“world’s largest producer of beef” (Knight and Chalise). It is alarming, therefore, that in a 2018 USDA report, American per capita use of red meat (including beef and pork) is “projected to rise from roughly 218 pounds per person in 2017 to 222 pounds by 2027” (O’Donoghue, Hansen, and Stallings 44). As the report states, this projected rise in red meat “represents a return to pre-Great Recession availability levels” (44). Although the US could choose to lead food sustainability practices

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in the world, it will instead increase its red meat exports in the next ten years to enhance its revenues from exploitation of transnational food systems – currently a

$74 billion industry. As Fiala has evidenced in his now classic Scientific American article “The Greenhouse Hamburger,” the world is growing more and more carnivorous:

World beef production is increasing at a rate of about 1 percent a year, in partbecause of population growth but also because of greater per capita demand inmany countries.

Economic analysis shows that if all beef were produced under theeconomically efficient feedlot, or CAFO (concentrated animal feeding operation), system—which generates fewer greenhouse emissions than many other commonhusbandry systems do—beef production by 2030 would still release 1.3 billiontons of CO2-equivalent greenhouse gases. If current projections of beef consumptionare correct, even under the feedlot production system the buildup of CO2-equivalent greenhouse gases could amount to 26 billion tons in the next 21 years. (74)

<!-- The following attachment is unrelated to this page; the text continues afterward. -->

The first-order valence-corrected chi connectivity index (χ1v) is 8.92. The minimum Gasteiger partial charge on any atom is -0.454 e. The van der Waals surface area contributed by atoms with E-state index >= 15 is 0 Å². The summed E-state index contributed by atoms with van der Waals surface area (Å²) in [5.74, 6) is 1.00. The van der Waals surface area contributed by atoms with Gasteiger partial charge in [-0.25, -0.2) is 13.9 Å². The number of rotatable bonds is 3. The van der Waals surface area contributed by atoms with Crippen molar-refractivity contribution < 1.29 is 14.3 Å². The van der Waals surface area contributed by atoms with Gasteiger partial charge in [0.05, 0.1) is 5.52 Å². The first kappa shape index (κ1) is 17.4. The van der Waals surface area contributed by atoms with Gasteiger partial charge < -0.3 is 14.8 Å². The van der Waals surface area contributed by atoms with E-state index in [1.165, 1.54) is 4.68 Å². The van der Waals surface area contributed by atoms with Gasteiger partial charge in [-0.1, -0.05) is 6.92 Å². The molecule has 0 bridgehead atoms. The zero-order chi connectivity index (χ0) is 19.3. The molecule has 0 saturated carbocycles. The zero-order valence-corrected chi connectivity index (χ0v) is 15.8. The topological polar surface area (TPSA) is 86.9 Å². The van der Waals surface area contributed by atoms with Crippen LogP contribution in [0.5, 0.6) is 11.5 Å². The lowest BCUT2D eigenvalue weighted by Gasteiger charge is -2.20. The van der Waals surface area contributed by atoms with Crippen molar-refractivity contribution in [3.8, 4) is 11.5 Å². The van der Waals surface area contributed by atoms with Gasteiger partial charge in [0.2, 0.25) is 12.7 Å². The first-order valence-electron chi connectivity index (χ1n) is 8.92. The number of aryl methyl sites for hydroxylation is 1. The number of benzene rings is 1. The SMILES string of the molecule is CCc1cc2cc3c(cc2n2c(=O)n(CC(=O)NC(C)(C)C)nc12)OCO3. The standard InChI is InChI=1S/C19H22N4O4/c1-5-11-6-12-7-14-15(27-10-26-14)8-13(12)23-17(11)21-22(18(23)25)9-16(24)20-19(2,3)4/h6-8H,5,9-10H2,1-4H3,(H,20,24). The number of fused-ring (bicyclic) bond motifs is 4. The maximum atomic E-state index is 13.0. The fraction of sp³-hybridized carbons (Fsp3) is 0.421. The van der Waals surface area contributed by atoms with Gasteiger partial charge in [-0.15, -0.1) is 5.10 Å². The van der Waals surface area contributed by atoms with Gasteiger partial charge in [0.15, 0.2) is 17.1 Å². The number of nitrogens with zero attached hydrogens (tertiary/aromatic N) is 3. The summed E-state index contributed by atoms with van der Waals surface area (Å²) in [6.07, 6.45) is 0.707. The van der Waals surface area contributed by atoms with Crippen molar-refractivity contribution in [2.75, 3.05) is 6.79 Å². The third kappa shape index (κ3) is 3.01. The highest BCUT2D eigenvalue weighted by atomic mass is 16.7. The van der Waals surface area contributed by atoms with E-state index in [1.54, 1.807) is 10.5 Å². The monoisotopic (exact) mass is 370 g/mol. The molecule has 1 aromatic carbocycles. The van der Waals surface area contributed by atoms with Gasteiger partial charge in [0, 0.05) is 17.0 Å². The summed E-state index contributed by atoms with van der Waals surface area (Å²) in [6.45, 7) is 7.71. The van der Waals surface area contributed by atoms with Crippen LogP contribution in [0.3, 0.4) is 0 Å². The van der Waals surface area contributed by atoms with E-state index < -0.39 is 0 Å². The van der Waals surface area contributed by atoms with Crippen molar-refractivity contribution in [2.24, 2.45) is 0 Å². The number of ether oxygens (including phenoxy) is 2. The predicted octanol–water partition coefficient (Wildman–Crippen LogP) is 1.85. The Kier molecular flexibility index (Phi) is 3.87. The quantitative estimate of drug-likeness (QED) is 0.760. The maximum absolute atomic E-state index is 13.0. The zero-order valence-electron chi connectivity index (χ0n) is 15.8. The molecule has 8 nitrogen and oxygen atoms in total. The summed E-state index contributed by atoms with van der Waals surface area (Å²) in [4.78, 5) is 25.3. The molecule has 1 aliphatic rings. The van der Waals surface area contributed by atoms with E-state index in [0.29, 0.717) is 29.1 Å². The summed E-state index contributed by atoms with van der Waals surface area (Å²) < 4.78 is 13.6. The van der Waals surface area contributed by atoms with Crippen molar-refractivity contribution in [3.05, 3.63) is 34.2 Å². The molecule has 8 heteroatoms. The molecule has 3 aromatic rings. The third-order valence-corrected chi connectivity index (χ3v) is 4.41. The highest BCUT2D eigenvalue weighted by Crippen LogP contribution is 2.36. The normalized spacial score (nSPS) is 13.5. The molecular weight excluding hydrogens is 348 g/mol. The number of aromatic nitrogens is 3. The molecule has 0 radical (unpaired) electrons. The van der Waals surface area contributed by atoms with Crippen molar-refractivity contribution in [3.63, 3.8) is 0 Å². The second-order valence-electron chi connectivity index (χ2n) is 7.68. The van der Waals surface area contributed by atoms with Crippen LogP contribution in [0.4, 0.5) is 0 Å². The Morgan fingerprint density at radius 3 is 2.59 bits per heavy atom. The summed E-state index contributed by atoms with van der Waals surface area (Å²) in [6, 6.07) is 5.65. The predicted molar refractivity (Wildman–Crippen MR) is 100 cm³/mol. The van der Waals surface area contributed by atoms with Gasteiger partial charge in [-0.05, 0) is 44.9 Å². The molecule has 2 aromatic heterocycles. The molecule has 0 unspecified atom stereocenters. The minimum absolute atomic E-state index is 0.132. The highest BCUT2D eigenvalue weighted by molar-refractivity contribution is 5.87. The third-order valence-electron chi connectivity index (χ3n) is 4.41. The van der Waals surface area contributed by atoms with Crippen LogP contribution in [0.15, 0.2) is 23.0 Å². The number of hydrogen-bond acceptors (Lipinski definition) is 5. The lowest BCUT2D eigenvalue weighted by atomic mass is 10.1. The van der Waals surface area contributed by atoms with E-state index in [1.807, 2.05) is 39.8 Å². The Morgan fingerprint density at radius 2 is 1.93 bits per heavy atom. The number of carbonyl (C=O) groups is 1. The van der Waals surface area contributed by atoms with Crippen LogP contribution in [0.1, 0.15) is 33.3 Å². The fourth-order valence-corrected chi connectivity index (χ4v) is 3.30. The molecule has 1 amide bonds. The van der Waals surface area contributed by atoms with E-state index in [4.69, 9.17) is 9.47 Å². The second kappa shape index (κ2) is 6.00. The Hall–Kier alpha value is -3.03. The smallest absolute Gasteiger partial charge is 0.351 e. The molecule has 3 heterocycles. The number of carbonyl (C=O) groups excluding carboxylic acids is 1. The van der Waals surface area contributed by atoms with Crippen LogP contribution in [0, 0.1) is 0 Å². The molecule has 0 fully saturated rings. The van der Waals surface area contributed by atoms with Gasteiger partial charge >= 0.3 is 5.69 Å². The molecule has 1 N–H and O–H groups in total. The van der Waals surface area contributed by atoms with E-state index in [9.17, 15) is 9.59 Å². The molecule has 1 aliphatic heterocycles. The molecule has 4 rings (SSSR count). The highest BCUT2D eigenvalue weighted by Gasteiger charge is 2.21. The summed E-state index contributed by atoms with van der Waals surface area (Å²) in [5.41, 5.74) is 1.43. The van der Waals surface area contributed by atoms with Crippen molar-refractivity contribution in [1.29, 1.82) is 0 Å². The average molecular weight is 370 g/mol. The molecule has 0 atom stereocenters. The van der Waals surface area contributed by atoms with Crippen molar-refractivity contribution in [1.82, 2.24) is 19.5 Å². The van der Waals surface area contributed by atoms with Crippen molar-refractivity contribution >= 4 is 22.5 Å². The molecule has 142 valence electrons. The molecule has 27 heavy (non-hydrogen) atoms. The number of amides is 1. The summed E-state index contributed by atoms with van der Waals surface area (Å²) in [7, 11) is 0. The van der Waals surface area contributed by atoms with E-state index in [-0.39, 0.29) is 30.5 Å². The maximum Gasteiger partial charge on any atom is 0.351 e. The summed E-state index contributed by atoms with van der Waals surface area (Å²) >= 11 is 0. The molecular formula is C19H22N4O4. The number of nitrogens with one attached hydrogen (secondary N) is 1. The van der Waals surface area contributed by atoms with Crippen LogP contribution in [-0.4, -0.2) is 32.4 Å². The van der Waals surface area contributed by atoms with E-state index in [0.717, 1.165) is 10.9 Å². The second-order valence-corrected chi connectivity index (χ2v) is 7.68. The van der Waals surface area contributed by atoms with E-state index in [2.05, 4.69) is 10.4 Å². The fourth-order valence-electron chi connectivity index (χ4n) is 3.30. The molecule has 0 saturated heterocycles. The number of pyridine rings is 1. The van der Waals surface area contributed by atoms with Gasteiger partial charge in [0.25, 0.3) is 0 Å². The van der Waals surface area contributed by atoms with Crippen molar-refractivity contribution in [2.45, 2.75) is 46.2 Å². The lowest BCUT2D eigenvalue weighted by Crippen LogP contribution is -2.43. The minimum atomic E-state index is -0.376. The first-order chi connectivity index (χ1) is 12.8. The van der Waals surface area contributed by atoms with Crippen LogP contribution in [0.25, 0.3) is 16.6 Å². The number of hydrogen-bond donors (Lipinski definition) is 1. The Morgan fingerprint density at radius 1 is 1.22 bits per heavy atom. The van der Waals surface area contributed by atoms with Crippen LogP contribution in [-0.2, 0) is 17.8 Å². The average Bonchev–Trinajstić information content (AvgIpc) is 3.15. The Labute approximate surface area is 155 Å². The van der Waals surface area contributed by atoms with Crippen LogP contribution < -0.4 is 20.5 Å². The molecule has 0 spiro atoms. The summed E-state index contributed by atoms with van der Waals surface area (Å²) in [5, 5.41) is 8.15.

Fiala points to the lack of large-scale systems thinking in US food policy. Rather than engage in needed beef mitigation practices, the current conservative administration of Donald Trump has decided to lift US beef export bans. This policy amounts to basing, in part, the US economy on exported beef products. As Ranganathan, et al. note, “beef uses more land and freshwater and generates more greenhouse gas emissions per unit of protein than any other commonly consumed food” (6). This, in turn, creates the governmental need for a broad public consent that acknowledges beef as an acceptable food choice, and therefore creates the need for propaganda to achieve public compliance.

The TV Sitcom Bob’s Burgers is a propaganda tool of the conservative Fox Network and has helped achieve public compliance with the beef industry. When in summer 2018 retired Army Lieutenant Colonel Ralph Peters called his former employer The Fox News Channel “a destructive propaganda machine,” he was referring to the network’s conservative political news bias that has recently helped undermine the democratic system of checks and balances in the United States (Haag, “Former Fox News Analyst”). But in addition to its news analysis, of which many segments feature fake or biased news stories, the network—founded in 1986 and now overseeing a contemporary broadcast base to 80% of American homes—